Quartz cristal SPK16.000G,who now the frequency tolerance?

I need to now the tolerance,to accurate my stopwatch.

I have no idea what your talking about. Post a link or a datasheet.

I'm looking the datasheet of this quartz.

zainimechanical: I need to now the tolerance,to accurate my stopwatch.

So provide a link to the datasheet for the specific manufacture.

Most crystal resonators are in the 20ppm accuracy range but that is assuming you have matched the proper loading caps specified by the manufacture.

I think I know what the OP is talking about . The part number he quoted is the part number engraved on the top of the crystal on an official arduino UNO. Apparently he has a stopwatch sketch running (or plans to run one) and wants to know the accuracy. I found this post with a Google search of that part number: http://forums.adafruit.com/viewtopic.php?f=25&p=121801

I assume the oscillator is some division of the clock crystal, which says SPK16.000G on the top - presumably 16 Mhz. The hardware says Arduino UNO, board model R2.

Using the above method above I can get +/- 1 second every four days. Maybe better if I kept refining the TIME_CORRECTION value. But I think JChristensen is right - without temperature compensation (e.g. Chronodot) that's about the best I can do.

I agree Westfw - an amazingly small error is unacceptable in a clock application! A mechanical watch that's banged around and encounters large temperature variations keeps time as well as this.

raschemmel: I think I know what the OP is talking about . The part number he quoted is the part number engraved on the top of the crystal on an official arduino UNO. Apparently he has a stopwatch sketch running (or plans to run one) and wants to know the accuracy. I found this post with a Google search of that part number: http://forums.adafruit.com/viewtopic.php?f=25&p=121801

I assume the oscillator is some division of the clock crystal, which says SPK16.000G on the top - presumably 16 Mhz. The hardware says Arduino UNO, board model R2.

Using the above method above I can get +/- 1 second every four days. Maybe better if I kept refining the TIME_CORRECTION value. But I think JChristensen is right - without temperature compensation (e.g. Chronodot) that's about the best I can do.

I agree Westfw - an amazingly small error is unacceptable in a clock application! A mechanical watch that's banged around and encounters large temperature variations keeps time as well as this.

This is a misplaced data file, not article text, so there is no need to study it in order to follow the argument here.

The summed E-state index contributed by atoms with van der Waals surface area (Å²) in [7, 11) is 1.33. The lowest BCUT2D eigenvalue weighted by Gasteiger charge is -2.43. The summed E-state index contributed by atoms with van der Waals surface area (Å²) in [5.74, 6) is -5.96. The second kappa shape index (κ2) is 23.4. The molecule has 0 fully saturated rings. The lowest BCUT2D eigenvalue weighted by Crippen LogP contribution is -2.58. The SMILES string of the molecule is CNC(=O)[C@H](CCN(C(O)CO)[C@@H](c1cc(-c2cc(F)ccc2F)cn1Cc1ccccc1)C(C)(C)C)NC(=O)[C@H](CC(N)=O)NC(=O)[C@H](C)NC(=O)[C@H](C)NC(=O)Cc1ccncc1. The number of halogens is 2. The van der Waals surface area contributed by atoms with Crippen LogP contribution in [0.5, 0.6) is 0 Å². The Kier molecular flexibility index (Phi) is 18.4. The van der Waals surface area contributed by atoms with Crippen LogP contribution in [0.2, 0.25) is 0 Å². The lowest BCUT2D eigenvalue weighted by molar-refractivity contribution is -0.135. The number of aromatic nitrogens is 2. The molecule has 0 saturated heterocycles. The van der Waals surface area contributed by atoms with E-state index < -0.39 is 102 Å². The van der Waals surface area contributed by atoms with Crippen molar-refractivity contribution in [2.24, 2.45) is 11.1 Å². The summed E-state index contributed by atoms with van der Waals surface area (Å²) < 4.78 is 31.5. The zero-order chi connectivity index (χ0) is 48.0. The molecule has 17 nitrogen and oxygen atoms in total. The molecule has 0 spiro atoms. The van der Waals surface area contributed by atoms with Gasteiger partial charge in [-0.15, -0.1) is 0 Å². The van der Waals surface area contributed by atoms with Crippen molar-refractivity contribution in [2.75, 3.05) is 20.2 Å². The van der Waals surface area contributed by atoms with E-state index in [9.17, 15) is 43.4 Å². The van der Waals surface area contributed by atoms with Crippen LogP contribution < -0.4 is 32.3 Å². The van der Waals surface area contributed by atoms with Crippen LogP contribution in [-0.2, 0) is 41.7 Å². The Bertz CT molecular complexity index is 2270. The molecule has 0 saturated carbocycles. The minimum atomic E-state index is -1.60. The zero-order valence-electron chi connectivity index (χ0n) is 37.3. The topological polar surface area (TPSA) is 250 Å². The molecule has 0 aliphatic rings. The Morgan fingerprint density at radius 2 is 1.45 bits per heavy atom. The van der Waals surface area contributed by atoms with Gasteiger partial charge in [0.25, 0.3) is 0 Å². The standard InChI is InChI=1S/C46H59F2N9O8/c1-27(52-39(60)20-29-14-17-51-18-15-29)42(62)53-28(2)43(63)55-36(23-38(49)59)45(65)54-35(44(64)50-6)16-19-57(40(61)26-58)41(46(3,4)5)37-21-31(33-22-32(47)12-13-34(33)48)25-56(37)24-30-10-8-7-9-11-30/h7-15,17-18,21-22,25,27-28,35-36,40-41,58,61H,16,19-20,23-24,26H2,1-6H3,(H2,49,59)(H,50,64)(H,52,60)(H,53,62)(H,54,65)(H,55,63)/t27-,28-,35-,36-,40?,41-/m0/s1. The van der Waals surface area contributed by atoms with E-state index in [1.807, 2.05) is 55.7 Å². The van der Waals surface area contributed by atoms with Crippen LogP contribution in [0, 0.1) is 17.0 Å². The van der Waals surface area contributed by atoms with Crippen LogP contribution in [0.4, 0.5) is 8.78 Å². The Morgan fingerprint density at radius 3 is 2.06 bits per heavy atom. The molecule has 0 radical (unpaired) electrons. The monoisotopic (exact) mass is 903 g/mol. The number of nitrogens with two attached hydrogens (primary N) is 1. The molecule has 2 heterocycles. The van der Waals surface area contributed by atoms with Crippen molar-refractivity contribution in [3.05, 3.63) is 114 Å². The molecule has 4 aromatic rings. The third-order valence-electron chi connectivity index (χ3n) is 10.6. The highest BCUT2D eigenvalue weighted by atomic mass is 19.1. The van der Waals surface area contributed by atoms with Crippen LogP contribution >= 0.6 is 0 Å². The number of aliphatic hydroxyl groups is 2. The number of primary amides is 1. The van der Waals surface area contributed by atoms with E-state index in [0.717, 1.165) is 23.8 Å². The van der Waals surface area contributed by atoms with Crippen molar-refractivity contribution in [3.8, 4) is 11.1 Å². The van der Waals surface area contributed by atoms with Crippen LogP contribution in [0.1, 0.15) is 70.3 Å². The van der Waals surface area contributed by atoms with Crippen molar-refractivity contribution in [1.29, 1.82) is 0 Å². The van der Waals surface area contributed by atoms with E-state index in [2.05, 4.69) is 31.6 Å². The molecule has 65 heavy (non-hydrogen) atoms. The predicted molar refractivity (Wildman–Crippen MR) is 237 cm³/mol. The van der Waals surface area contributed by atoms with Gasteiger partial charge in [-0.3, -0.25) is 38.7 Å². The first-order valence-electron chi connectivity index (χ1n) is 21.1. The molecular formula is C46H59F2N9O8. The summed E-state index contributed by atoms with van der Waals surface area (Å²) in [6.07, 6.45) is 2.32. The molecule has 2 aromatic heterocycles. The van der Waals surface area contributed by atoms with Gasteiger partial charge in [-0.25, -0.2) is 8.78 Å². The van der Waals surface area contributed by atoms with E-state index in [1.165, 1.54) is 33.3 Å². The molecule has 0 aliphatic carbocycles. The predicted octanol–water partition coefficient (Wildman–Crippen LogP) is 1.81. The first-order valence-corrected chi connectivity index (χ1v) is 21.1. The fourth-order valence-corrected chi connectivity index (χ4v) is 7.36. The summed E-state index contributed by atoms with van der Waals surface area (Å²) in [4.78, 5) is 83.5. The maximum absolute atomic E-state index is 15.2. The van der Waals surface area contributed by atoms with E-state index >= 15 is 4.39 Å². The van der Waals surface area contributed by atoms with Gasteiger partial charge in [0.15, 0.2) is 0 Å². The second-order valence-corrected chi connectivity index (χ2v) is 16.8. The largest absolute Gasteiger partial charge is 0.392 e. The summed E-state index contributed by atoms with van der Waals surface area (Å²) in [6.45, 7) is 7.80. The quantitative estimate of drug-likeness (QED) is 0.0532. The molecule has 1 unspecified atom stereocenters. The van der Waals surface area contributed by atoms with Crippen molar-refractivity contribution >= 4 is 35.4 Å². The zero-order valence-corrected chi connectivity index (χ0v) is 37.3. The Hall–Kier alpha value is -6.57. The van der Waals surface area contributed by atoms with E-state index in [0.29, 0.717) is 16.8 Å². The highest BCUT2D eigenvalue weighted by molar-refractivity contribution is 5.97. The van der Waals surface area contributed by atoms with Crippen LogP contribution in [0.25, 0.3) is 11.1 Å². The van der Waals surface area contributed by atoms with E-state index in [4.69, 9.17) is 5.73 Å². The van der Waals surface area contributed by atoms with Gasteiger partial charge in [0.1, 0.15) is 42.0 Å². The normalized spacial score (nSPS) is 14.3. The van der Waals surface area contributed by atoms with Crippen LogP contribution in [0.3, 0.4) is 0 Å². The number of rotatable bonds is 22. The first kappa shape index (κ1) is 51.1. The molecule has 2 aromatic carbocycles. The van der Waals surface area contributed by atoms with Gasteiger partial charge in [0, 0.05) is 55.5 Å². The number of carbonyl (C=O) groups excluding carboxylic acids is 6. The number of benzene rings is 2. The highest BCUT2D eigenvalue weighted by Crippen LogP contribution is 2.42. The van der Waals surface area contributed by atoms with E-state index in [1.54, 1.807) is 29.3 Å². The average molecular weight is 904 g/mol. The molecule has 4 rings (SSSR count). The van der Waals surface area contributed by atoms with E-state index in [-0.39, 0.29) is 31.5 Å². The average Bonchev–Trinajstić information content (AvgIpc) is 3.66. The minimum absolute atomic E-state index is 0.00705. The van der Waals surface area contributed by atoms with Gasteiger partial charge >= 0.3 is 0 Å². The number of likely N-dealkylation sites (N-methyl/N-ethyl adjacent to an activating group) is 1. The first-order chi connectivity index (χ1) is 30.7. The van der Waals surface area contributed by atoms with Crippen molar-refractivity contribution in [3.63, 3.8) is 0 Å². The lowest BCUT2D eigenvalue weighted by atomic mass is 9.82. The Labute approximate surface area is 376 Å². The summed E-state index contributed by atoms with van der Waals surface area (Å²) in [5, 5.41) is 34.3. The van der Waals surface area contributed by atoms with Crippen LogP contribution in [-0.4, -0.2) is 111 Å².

Well the crystal resonator on a Uno does not clock the 328p chip but rather the USB serial converter chip. The 328p uses a ceramic resonator, which has poorer accuracy specifications then a typical crystal resonator, maybe in the 200ppm range.

@OP ,
There you go. The crystal part number in your post title has nothing at all to do with the accuracy of the arduino processor.
Ok ? (understand ? (yes/no)

Hahaha...thank guy.good information,much understand. I have info to share spk16.000G not in datasheets,SPK it's the manufacturer,but from the webite,I can't find the datasheets about this quartz crystal. From other sources of quartz crystal manufacturers ,the lower ppm for quartz crystal is 10ppm frequency tolerance. That good to build oscilator for timing like microsecond stopwatch,but if you want more accurate timing,better we use OCXO(oven contro crystal oscillator) and more expensive oscillator rubidium atomic clock.

I am not sure you understood the information. That crystal has nothing to do with the arduino ,period. It is the for the USB communication timing.

Well, with some really lateral thinking, you could set the 16U2 up as a timebase at say, 10 Hz, sending that reference into pin 0 of the 328 and let the 328 do the counting.

how?

PB4-5-6-7 on the 16U2 are brought out to pads, yes? Same with PB2-3-4.

PB7 can be a PWM output - so program it for 10 Hz, 100Hz, whatever is convenient for time keeping:

OC0A/OC1C/PCINT7, Bit 7 OC0A, Output Compare Match A output: The PB7 pin can serve as an external output for the Timer/Counter0 Output Compare. The pin has to be configured as an output (DDB7 set “one”) to serve this function. The OC0A pin is also the output pin for the PWM mode timer function. OC1C, Output Compare Match C output: The PB7 pin can serve as an external output for the Timer/Counter1 Output Compare C. The pin has to be configured as an output (DDB7 set “one”) to serve this function. The OC1C pin is also the output pin for the PWM mode timer function. PCINT7, Pin Change Interrupt source 7: The PB7 pin can serve as an external interrupt source.

Any new or modified source code compilation for the 16U2 would have to be done outside the normal IDE environment, wouldn't it? That's not something for less then guru type programmers, is it?

That's not something for less then guru type programmers, is it?

You mean like me ? XD

People reprogram the 16U2 for HID interfaces & stuff, yes?
Turning on a PWM output wouldn’t seem that difficult.
Maybe add to this file that is included in the IDE, do the makefile stuff, reload it via the 16U2 ICSP header.

Arduino-usbserial.c (8.25 KB)

CrossRoads: People reprogram the 16U2 for HID interfaces & stuff, yes? Turning on a PWM output wouldn't seem that difficult. Maybe add to this file that is included in the IDE, do the makefile stuff, reload it via the 16U2 ICSP header.

That is my point, when you get to using makefile and compilation, linking, etc, all outside the standard IDE you are definitely talking programmer guru territory. I certainly can't do it even after >5 years of arduino experience, and I suspect you don't have the needed knowledge and experience also? We both know it can be done, but would have little luck explaining to the OP how he can accomplish it?

There's a readme.txt in the same folder, along with a make file. Looks like it's figure-out-able.

If you can explain to me how it can be done, I can explain it to the OP. I have experience training people from scratch.